The fungi are of increasing interest: almost all antibiotics in wide use are derived from fungi. They are also employed in the pharmaceutical industry in the synthesis of steroids and for other purposes Hallucinogenic compounds may be
widespread in the fungi, but those that have been of importance in human affairs belong to the asco-mycetes (Ergot) and the basidiomycetes (various mushrooms and puffballs). The importance of fungi as sources of aflotoxins of foods has only recently been recognized.
Algae and lichens, interestingly, have as yet not yielded any species reported as hallucinogens. An impressive number of new biodynamic com pounds, some of possible medical value, have already been isolated from algae. Recent research has heightened the promise of isolation of active principles from lichens: they have yielded a large number of bacteria-inhibiting compounds and have been shown to be rich in chemovars. There are persistent reports of hallucinogenic lichens employed in northwesternmost North America, but as yet no identij;able specimens or reliable information has been forthcoming In South America, a lichen (Dictyonema) is used as a psychoactive. The bryophytes have been phytochemically neglected; the few that have been studied have given little hope as sources of biodynamic compounds. Similarly, in ethnomedicine, the mosses and liverworts seem to have been ignored.
Some ferns appear to be bioactive and psychoactive. However, phytochemical investigation has been far from exhaustive. Very recent investigations have indicated a hitherto unsuspected wealth of biodynamic compounds of potential interest to medicine and commerce; sesquiterpinoid lactones, ecdyosones, alkaloids, and cyanogenic glycosides. A recent survey for antibacterial activity of extracts from 44 Trinidadian ferns indicated the surprising fact that 77 percent were positive. No hallucinogenic constituents have yet been discovered in laboratory research or by indigenous societies, although several ferns are employed in South America as additives to hallucinogenic drinks (Ayahuasca).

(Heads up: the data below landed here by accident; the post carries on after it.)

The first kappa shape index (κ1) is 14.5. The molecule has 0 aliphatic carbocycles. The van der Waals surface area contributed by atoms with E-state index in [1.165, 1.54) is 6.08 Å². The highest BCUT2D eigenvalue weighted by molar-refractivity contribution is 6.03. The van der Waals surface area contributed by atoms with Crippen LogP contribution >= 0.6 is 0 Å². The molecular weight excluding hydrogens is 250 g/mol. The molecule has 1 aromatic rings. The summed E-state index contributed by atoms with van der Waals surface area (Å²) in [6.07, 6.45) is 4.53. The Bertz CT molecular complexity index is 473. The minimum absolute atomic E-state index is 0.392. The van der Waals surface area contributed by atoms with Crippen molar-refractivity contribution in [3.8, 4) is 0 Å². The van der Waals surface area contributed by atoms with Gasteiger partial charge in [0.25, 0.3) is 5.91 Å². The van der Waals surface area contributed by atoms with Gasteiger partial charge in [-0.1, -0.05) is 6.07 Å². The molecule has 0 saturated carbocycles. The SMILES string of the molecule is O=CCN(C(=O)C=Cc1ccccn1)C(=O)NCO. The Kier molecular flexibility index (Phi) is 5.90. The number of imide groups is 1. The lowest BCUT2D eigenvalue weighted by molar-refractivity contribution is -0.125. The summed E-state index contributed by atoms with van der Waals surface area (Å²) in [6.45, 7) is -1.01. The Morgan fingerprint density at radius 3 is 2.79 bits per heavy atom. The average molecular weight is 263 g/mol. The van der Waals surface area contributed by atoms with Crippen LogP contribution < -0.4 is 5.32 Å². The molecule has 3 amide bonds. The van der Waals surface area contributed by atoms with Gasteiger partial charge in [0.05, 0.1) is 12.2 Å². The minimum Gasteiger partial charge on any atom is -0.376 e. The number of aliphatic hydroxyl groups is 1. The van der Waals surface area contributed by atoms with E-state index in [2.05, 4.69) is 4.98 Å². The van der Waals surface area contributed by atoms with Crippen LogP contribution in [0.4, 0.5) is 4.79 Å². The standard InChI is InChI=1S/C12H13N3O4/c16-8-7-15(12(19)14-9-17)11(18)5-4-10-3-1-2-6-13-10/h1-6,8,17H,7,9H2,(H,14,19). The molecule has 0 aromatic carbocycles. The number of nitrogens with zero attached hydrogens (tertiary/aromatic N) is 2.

Of the spermatophytes, the gymnosperms exh1-bit few biodynamic elements They are known primarily as the source of the sympathomimetic alkaloid ephedrine and the very toxic taxine. Many are of economic importance as sources of resins and timber. This group of seed plants is rich also in physiologically active stilbines and other compounds that act as protective agents against heartwood decay (essential oils).
From many points of view, the angiosperms are the important plants: as the dominant and most numerous group and as the elements basic to man's social and material evolution. They represent the source of most of our medicines of vegetal origin; most toxic species are angiospermous; and almost all hallucinogens used by man, as well as other narcotics, belong to this group It is easy to understand why angiosperms have been chemically more assiduously studied; but what is not fully recognized is the fact that the angiosperms themselves have been merely superficially examined. It is clear that the Plant Kingdom represents an only partially studied emporium of biodynamic principles. Each species is a veritable chemical factory. Although indigenous societies have dis covered many medicinal, toxic, and narcotic properties in their ambient vegetation, there is no rea son to presume that their experimentation has brought to light all the psychoactive principles hidden in these plants.
Undoubtedly new hallucinogens are lurking in the Plant Kingdom and, in them, possible constituents of extreme interest to modern medical practice